Ele Bardha

November 21, 2017

 

The ability to set oneself on fire, free fall from a building or turn a perfectly functioning automobile into a twisted heap of metal without being injured aren't skill sets on a typical resume, but Birmingham resident Ele Bardha's work as a Hollywood stuntman isn't a typical career.

 

"The things most people are scared of are the things I tend to steer myself toward," said Bardha, who's work as a stuntman and driver has appeared in more than 300 commercials and 85 films, including "Transformers: The Last Knight," "Baby Driver," "Batman v. Superman: Dawn of Jaustice," "Deadpool" and others. "I'm scared of half of the things I get involved with, but there's no quitting. That attitude doesn't comply with my line of work."

 

Having worked in the entertainment industry for three decades, Bardha originally left Oakland County for Los Angeles with intentions of being a stand-up comedian and actor. Although he had been involved with extreme sports and car racing since a kid, it wasn't until moving to Hollywood and meeting other stunt coordinators that Bardha discovered he could "actually get paid for falling down."

 

"From a young age, at least as long as I can remember, I was always running around and jumping off of everything. As soon as I could walk, I was trying to get on furniture and jump off of it. Then it went on to the side of our house. I would be scared to have a kid like me," he said. "My parents were worried and talked to a mentor about it. After that, they left me alone and I found my own boundaries on my own. If that hadn't had happened, I may be working at Google in a cubical."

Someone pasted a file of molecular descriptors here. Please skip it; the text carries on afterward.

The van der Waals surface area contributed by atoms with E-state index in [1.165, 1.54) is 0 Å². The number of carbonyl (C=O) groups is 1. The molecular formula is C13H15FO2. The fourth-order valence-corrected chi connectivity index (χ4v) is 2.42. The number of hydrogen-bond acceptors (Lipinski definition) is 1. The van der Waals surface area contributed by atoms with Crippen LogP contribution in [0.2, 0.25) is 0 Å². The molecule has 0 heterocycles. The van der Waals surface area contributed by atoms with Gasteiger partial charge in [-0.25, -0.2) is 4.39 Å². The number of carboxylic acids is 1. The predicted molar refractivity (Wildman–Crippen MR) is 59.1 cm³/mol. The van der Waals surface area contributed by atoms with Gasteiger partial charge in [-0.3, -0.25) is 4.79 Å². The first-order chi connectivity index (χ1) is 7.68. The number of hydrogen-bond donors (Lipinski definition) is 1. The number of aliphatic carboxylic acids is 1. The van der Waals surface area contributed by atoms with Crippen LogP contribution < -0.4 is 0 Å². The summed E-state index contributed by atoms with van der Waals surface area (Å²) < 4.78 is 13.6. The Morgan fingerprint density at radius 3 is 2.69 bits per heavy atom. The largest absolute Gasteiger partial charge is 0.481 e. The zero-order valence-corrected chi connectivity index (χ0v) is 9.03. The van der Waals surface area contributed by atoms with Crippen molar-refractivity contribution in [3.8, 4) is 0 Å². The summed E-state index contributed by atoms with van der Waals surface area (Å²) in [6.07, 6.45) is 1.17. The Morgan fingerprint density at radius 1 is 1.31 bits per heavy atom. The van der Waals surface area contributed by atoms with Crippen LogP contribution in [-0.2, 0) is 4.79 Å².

As Bardha got older, he transitioned from jumping off of furniture to jumping skateboards and BMX bicycles off ramps and landscapes. When Richard Golden needed a skateboarder for a DOC commercial, he  gave Bardha his first gig after recognizing him as a skateboarder in downtown Birmingham. He later got into shifter kart racing, winning a national championship. Likewise, his driving ability provided him an inside track in commercial work, as well as televisions and movies.

 

Bardha's stunt work took off while living in California, where he was hired to do a series of high-energy, extreme sports commercials for Mountain Dew. Today, Bardha's work goes beyond stunts.

 

"I basically break down a script to see what the liability is or where the action is, and then I orchestrate and choreograph that," he said. "It's about making sure all of the elements are together to make sure everyone can do their job safely. Sometimes it might take weeks or months to prepare. To do it on the fly, that's where people get hurt."

 

Ultimately, stunt work is taking calculated risks.

 

"I saw my knee surgeon today," he said. "I've had five knee surgeries, and have had back, legs, ankles and neck injuries. Each incident was either at work or learning to do things."

 

Today, Bardha's work is expanding to include producing and directing. While he must often leave town for specific projects, he said he prefers living in Michigan, where he also operates his own production company.

 

In his free time, Bardha said he's usually training, and enjoys restoring 1970s Porsches with his brother.

 

"As life slows down, I'm easily distracted," he said. "But when things get crazy, I'm the guy you want when things go sideways."

 

 Photo: Laurie Tennent

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